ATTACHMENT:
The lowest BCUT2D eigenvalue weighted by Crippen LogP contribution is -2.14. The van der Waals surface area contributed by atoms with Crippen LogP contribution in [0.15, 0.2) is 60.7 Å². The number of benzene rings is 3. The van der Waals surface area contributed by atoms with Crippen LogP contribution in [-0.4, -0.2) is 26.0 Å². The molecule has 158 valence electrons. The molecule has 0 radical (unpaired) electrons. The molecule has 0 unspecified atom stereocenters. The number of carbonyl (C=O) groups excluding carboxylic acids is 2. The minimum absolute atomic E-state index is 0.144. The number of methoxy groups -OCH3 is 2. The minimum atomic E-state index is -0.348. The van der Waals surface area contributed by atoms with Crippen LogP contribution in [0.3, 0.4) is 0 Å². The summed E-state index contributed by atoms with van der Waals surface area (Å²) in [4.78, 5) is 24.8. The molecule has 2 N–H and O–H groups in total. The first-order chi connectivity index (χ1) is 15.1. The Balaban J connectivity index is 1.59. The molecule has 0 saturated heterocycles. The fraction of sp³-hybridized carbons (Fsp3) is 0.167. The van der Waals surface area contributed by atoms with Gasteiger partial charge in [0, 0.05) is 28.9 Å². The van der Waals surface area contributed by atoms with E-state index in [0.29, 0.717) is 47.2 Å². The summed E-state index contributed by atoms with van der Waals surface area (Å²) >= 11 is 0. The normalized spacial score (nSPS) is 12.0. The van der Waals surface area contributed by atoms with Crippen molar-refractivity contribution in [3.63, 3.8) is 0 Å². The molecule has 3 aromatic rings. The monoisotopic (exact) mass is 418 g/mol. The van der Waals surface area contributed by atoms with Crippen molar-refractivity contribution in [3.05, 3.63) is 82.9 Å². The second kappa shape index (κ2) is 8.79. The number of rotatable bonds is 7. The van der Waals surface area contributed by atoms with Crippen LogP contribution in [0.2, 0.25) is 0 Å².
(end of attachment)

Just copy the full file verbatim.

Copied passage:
The lowest BCUT2D eigenvalue weighted by Crippen LogP contribution is -2.14. The van der Waals surface area contributed by atoms with Crippen LogP contribution in [0.15, 0.2) is 60.7 Å². The number of benzene rings is 3. The van der Waals surface area contributed by atoms with Crippen LogP contribution in [-0.4, -0.2) is 26.0 Å². The molecule has 158 valence electrons. The molecule has 0 radical (unpaired) electrons. The molecule has 0 unspecified atom stereocenters. The number of carbonyl (C=O) groups excluding carboxylic acids is 2. The minimum absolute atomic E-state index is 0.144. The number of methoxy groups -OCH3 is 2. The minimum atomic E-state index is -0.348. The van der Waals surface area contributed by atoms with Crippen LogP contribution in [0.3, 0.4) is 0 Å². The summed E-state index contributed by atoms with van der Waals surface area (Å²) in [4.78, 5) is 24.8. The molecule has 2 N–H and O–H groups in total. The first-order chi connectivity index (χ1) is 15.1. The Balaban J connectivity index is 1.59. The molecule has 0 saturated heterocycles. The fraction of sp³-hybridized carbons (Fsp3) is 0.167. The van der Waals surface area contributed by atoms with Gasteiger partial charge in [0, 0.05) is 28.9 Å². The van der Waals surface area contributed by atoms with E-state index in [0.29, 0.717) is 47.2 Å². The summed E-state index contributed by atoms with van der Waals surface area (Å²) >= 11 is 0. The normalized spacial score (nSPS) is 12.0. The van der Waals surface area contributed by atoms with Crippen molar-refractivity contribution in [3.63, 3.8) is 0 Å². The molecule has 3 aromatic rings. The monoisotopic (exact) mass is 418 g/mol. The van der Waals surface area contributed by atoms with Crippen molar-refractivity contribution in [3.05, 3.63) is 82.9 Å². The second kappa shape index (κ2) is 8.79. The number of rotatable bonds is 7. The van der Waals surface area contributed by atoms with Crippen LogP contribution in [0.2, 0.25) is 0 Å².